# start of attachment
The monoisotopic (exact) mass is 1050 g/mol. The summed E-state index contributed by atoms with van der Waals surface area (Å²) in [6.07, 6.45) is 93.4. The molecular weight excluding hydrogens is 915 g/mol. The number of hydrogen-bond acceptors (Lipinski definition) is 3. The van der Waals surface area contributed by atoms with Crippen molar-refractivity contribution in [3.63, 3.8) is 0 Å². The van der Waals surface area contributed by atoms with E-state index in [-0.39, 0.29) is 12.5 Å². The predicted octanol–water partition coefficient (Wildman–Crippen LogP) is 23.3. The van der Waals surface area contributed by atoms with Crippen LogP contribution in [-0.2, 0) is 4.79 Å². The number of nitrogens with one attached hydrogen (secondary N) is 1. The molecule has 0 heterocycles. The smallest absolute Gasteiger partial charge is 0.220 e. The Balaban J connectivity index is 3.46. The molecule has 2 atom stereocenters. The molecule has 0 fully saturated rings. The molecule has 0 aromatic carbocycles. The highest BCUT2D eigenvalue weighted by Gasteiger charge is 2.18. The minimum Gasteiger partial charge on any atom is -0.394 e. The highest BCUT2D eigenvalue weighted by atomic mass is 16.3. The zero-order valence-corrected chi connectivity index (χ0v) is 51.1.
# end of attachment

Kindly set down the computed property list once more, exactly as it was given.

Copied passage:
The monoisotopic (exact) mass is 1050 g/mol. The summed E-state index contributed by atoms with van der Waals surface area (Å²) in [6.07, 6.45) is 93.4. The molecular weight excluding hydrogens is 915 g/mol. The number of hydrogen-bond acceptors (Lipinski definition) is 3. The van der Waals surface area contributed by atoms with Crippen molar-refractivity contribution in [3.63, 3.8) is 0 Å². The van der Waals surface area contributed by atoms with E-state index in [-0.39, 0.29) is 12.5 Å². The predicted octanol–water partition coefficient (Wildman–Crippen LogP) is 23.3. The van der Waals surface area contributed by atoms with Crippen LogP contribution in [-0.2, 0) is 4.79 Å². The number of nitrogens with one attached hydrogen (secondary N) is 1. The molecule has 0 heterocycles. The smallest absolute Gasteiger partial charge is 0.220 e. The Balaban J connectivity index is 3.46. The molecule has 2 atom stereocenters. The molecule has 0 fully saturated rings. The molecule has 0 aromatic carbocycles. The highest BCUT2D eigenvalue weighted by Gasteiger charge is 2.18. The minimum Gasteiger partial charge on any atom is -0.394 e. The highest BCUT2D eigenvalue weighted by atomic mass is 16.3. The zero-order valence-corrected chi connectivity index (χ0v) is 51.1.